• Pensions. Think of the Amtrak Empire Builder, a money-losing, heavily subsidized perpetually late passenger train that goes from the West Coast and ends in Chicago, stopping in Minnesota along the way.  Imagine that the train is in Saint Paul right now and there’s a major derailment down the tracks in Wisconsin Dells.  We’ve got a problem, but we won’t see direct effects for a while yet.  We could do some tweaks and push that problem off a bit to maybe the Milwaukee area. Or we could just get off the train and on to a bus or private car.  Unfortunately, the DFL and Unions would fight like hell to keep people from getting off the train. That’s a fight that will come, but with a DFL Governor heavily indebted to the unions, today is not that day. It wouldn’t end with legislation either; there would also be a court challenge and a PR battle royale in the media. The pension bill did not even make it to the floor this year. There was some language that was carried in the Preemption bill that proposed some tweaks to push off the train wreck until Milwaukee.
  • A Legislative Budget Office. This seems like a very policy wonky idea, and maybe even one that grows government a little bit. For every bill that a legislator puts in the hopper, the cost of implementing it is determined by the executive branch agency or Constitutional officer to whom it is applicable not the legislature.  That gives the executive branch immense policy control over what happens in a session because they are not neutral as to what policies they want to enact.  And we have seen this happen with Republican Majorities and a DFL Governor – even budget cutting bills were alleged to cost immense sums of money by the Dayton Administration.  State Auditor Rebecca Otto treated Fiscal note requests streamlining her operations like a joke and gave outlandish responses to what any changes would cost. When Minnesotans go to the polls to elect legislators, they expect them to do more or less what they promise to do.  With the entire budgetary process in the firm control of the executive branch, it was obviously hard for the legislature to make progress to their policy goals if they and the governor disagreed.  Having a Legislative Budget Office allows them more independent cost analysis, similar to the way that the Legislative Auditor provides an independent analysis of what state government programs are doing.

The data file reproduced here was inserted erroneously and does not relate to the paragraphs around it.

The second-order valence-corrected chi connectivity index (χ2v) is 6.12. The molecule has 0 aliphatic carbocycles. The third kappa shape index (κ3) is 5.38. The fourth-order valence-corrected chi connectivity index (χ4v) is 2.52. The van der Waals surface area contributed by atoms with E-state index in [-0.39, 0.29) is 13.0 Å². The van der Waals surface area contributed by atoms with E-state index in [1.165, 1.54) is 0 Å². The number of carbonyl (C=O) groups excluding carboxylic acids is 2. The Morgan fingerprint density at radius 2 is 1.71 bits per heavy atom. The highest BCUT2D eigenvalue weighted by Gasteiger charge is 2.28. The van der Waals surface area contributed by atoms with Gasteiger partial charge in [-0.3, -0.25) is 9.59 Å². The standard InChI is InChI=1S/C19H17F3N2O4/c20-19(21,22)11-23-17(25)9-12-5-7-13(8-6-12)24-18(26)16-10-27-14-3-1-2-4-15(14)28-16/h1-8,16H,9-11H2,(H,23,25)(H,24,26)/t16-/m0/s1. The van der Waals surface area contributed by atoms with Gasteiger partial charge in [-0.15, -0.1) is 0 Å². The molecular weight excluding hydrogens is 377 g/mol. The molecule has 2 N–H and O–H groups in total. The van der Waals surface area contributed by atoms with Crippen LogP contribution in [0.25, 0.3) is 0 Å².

But when the session ended, and a short special session was cobbled together at the very last minute, supposedly there were agreements on what the governor would and wouldn’t sign. He would not sign the pre-emption bill, for instance. He stated that boldly even as Speaker Daudt said they would send him a preemption bill anyway. 

Tuesday evening after Memorial Day, the Governor announced his decisions.  He signed all the bills except for the Pre-emption/Pension bill (as promised).  But he did so angrily.  It was a bit surprising to see his white-hot anger both in person in the press conference and in writing in the veto letters since all parts of the bills had been negotiated.  But the biggest surprise of all was a line item veto to the State Government Finance Bill, which zeroed out the entire budget for both houses of the legislators, for their staffs and salaries. (Other legislative agencies, such as the Legislative Coordinating Commission, that runs joint commissions, the Revisor of Statutes and the Legislative Auditor and the Library, the Legislative Budget office had their appropriations left intact).

The Governor stated that this action was meant to bring legislators back to the bargaining table to give him more of the things he wanted.  Last time, he vetoed a bill due to what he said was a typo-o this time he brought out the big guns due to a small provision in the State Government Finance bill.